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New nation, new love: Israel's first soldiers forged lasting bonds on the frontlines

Many of the fighters in Israel's most elite pre-independence fighting unit, the co-ed Palmach, fell in love and formed unions that have lasted to this day.

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On May 10, 1948, just five days before Israel declared independence, Mr. Peled – Berman and Ofer's 19-year-old platoon commander - was injured in a battle in the northern Galilee town of Safed. Ofer helped him hobble off the field and after a brief stay in a local hospital, Peled was evacuated to Tel Aviv, where his parents were living. He had no way of contacting his girlfriend, Zimra Flex, who was in Jerusalem and also served in the Palmach.

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But when he awoke in the makeshift ambulance en route to Tel Aviv, he learned they were in Pardes Hanna – the town where Ms. Flex’s parents lived.

Peled, who at the time went by his father’s Polish name of Reisfeld, asked the driver to stop and give him a piece of paper and a pen.

He wrote: “To the Flex family: My name is Elad Reisfeld. I am wounded. I am being taken to a hospital near Tel Aviv. If you know something about Zimra, tell me.” With that, he folded the piece of paper and threw it out the window.

He had never met his girlfriend’s parents. Her mother, a woman of Russian descent, had initially opposed the match since Poles were seen as inferior. But several days later, Mrs. Flex showed up at the hospital and presented Peled with a beautiful bouquet of white flowers.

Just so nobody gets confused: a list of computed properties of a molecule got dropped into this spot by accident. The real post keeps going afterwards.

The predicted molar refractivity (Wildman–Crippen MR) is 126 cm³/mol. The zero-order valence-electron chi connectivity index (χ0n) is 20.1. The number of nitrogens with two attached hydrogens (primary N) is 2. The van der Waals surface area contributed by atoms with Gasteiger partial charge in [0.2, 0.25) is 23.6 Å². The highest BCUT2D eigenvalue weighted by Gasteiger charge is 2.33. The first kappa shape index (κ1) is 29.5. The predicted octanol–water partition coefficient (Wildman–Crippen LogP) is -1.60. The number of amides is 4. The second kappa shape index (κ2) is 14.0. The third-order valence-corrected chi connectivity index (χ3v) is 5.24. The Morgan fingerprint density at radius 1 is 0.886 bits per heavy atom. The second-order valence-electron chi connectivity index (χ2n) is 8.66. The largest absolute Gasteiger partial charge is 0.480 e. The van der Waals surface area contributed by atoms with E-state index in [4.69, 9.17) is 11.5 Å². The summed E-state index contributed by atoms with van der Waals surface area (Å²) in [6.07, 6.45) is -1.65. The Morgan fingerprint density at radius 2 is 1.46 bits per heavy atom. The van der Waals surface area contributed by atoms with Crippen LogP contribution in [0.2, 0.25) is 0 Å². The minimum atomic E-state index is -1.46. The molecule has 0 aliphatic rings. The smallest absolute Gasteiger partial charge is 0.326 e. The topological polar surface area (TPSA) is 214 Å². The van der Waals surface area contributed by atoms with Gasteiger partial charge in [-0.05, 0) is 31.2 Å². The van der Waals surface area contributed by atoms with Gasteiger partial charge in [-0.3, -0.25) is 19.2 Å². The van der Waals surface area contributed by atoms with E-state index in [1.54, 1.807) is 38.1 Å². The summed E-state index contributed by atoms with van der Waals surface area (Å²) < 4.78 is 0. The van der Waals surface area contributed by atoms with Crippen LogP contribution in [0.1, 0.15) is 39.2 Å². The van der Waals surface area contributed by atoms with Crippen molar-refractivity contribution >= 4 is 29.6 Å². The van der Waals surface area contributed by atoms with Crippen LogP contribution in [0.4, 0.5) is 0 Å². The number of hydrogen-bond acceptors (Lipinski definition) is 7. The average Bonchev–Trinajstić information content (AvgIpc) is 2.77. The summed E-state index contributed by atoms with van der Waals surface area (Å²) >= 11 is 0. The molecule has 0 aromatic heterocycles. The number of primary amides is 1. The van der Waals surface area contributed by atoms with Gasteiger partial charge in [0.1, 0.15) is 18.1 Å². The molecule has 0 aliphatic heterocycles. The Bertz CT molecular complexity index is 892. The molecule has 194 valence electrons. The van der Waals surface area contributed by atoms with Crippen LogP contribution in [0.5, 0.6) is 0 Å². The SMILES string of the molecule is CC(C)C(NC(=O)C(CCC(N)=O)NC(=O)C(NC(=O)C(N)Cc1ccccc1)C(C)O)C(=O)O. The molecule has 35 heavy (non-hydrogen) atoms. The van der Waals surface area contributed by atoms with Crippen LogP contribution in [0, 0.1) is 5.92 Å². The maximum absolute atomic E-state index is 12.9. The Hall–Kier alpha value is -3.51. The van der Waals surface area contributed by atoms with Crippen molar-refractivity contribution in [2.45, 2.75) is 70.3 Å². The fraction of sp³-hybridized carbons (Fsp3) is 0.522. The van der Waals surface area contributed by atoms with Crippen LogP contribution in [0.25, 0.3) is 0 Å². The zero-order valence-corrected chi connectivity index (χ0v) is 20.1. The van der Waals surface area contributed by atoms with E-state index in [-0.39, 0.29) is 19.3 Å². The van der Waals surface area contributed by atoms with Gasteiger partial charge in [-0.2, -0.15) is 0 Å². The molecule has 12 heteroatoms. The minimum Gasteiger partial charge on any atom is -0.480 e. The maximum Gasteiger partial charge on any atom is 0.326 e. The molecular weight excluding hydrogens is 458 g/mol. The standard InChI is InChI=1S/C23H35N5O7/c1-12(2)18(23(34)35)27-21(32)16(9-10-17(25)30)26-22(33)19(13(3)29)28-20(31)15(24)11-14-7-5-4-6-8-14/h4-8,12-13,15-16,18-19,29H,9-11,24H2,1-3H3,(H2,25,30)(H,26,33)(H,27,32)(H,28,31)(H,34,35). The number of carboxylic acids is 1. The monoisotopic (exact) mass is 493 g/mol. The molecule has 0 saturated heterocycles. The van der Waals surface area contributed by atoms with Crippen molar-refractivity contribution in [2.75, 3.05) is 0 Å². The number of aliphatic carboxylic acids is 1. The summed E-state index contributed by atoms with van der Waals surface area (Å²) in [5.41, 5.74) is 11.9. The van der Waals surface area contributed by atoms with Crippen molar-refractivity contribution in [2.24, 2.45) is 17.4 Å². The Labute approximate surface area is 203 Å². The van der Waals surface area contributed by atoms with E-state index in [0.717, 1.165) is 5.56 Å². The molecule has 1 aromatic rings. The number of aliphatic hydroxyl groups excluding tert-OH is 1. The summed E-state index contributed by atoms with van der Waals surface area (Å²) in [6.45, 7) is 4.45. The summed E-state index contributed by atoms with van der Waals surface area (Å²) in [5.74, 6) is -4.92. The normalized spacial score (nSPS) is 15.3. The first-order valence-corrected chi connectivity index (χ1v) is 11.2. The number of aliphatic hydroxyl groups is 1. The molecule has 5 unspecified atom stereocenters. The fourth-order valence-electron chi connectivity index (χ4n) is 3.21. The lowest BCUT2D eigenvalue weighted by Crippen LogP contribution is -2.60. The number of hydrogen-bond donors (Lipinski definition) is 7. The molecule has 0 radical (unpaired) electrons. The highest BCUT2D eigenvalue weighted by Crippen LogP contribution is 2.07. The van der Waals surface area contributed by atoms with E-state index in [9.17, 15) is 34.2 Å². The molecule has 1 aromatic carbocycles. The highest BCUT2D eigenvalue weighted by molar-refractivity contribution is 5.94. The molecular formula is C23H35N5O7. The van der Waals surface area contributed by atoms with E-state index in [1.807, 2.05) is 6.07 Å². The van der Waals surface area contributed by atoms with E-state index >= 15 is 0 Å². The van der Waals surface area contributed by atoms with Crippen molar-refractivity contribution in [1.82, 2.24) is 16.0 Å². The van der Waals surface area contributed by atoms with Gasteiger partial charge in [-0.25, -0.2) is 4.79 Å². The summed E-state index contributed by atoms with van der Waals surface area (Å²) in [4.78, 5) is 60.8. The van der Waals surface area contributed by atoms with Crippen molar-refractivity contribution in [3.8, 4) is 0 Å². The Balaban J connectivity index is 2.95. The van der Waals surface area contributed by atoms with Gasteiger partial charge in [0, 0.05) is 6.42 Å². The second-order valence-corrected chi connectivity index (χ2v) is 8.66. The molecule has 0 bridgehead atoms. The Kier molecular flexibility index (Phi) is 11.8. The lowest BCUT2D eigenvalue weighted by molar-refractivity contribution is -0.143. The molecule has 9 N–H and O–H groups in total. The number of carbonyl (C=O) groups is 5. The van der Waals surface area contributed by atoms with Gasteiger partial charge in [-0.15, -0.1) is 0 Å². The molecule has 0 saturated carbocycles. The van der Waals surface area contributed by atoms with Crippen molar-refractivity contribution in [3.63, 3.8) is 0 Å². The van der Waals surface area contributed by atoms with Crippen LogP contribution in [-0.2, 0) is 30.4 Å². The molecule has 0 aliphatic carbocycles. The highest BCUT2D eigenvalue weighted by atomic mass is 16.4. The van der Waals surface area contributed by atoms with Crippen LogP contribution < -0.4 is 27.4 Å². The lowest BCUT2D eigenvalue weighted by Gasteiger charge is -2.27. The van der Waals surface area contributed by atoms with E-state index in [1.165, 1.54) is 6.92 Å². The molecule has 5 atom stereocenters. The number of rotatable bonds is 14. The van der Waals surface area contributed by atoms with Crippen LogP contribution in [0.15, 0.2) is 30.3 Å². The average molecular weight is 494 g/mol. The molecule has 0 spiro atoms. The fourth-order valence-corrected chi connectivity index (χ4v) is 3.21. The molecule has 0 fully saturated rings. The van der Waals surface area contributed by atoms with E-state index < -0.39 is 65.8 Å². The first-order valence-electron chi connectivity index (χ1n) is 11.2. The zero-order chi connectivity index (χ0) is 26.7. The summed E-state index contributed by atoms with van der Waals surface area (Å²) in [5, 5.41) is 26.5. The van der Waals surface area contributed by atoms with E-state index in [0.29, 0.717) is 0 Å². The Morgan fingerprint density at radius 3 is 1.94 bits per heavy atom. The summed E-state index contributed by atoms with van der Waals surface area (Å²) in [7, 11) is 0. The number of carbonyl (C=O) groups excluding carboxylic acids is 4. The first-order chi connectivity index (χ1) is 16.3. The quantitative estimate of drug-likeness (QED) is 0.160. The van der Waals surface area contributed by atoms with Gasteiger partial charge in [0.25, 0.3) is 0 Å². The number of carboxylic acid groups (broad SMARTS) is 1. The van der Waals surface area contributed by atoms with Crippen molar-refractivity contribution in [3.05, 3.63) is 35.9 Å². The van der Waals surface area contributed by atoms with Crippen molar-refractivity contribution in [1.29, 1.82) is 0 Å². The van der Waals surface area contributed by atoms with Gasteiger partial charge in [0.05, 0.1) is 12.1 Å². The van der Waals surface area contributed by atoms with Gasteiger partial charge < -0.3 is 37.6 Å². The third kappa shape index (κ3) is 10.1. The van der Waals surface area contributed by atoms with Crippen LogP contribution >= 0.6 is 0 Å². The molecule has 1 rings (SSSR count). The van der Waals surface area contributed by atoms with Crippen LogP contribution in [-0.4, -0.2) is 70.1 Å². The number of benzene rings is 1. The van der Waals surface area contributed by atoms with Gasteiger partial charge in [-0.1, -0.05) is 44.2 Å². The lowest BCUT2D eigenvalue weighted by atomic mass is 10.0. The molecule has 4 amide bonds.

She ran through hostile territory

Peled was also visited by some girls in the Palmach’s welfare service, one of whom had been with Flex just two days earlier and knew where he could reach her. So he took up his pen again, wrote her of his adventure, implored her to visit him, and concluded with the weighty line: “If we won’t meet now, who knows if we’ll ever meet again.” 

The day the letter arrived, Flex had just walked several hours home from visiting a close friend whose husband was killed. But she had a steely disposition; she was the only girl from her community who went to join the Palmach, which was an underground movement at the time. “I wanted to do my best,” she recalls simply. “I knew that this was the hardest way and the best way to serve my country.”

When she received the letter from Peled, with whom she had fallen in love at first sight, she went to her battalion commander and told him, “Read this letter."

He did, and told her that if she ran, she might catch up with a reconnaissance patrol that was wending its way down through hostile territory toward Tel Aviv. She ran for three hours, found them, and walked with them through the night until they got back across the Israeli lines. She was 20 years old.

He and Flex eventually found each other, with some help from a senior Palmach officer who offered to drive Peled, and were married less than two weeks later. This year they’ll be celebrating their 65th anniversary, like Israel.

Neither she nor Peled knew that David Ben Gurion had declared Israel’s independence on May 15. “We were busy,” says Peled simply.

Comrades Alisa and Pinhas became Mr. and Mrs. Ofer two years later at Palmachim, a kibbutz on the shores of the Mediterranean that they had talked of establishing on that cold winter night in February 1948, when they slipped off the Mt. Canaan base to begin their romance.

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